Digital services are not just about a slick interface and real time analytics.
We often lose ourselves in budget discussions around infrastructure, in architecture discussions about how to deliver fast without breaking the engine that runs the ship today, creaky as it is, since it actually works.
There is so much to be done, to deliver the simplest digital service and it is easy to forget that what happens on the glass is as important as what doesn’t happen at all. The steps that don’t need to be taken, the contextual constraints that need to be thought about before you build. The awareness of the human at the other end of the service and the fact that they don’t just have a single overriding purpose that brings them to your app or webpage. They also have distractions, feelings, worries, assumptions and competing priorities, habits, cultural tropes and consumer conditioning.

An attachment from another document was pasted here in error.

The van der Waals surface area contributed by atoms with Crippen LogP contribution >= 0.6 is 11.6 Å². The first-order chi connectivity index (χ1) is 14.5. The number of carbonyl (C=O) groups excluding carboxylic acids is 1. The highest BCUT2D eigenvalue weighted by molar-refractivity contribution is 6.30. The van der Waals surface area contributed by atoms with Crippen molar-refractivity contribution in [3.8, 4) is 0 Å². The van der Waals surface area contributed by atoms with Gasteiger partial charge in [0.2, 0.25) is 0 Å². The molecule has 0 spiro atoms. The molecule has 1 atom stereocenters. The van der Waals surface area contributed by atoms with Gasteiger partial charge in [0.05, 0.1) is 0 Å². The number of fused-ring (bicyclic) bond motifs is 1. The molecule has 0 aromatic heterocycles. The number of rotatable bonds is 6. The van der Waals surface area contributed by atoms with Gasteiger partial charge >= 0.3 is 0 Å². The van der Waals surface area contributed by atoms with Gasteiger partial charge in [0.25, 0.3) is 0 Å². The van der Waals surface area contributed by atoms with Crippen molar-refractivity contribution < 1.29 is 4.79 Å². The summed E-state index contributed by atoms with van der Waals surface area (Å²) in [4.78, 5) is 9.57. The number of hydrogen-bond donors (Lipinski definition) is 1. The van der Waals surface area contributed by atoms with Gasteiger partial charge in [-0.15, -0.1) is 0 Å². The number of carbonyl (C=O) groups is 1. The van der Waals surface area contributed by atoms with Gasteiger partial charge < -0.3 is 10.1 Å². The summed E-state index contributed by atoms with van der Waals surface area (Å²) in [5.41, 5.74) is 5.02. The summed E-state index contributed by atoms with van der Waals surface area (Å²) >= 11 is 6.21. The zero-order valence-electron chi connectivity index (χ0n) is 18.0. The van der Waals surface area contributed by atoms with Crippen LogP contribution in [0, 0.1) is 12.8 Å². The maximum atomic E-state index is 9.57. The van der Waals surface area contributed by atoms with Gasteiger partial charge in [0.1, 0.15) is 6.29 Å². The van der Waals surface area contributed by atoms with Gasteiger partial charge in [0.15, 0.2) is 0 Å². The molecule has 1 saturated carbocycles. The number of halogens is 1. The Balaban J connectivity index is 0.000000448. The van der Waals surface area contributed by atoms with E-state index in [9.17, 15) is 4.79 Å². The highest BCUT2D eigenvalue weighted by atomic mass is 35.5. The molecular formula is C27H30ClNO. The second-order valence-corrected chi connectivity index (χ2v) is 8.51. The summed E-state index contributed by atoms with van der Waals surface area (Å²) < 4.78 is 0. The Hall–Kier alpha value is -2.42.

You are building a service that will be consumed by people you don’t know when you are not watching. To believe that you know what they will do, when they will do it, what they will expect to happen next and how, betrays a delusion of either omniscience or universal ordinariness.
You are you. No one else is. And you are no one else.
If you are designing for everyone, for all the circumstances in which they may need you, then roll up your sleeves, hard work awaits.
And it is hard work that corporates scoff at. It is unfamiliar. It doesn’t feel real. It doesn’t feel hard or specific. We often feel we can compromise it and spend the time on architecture and risk assessments instead and “hire an agency for that”. So we end up with half hearted user journeys and esoteric UX: working perfectly for some things, not working at all for others.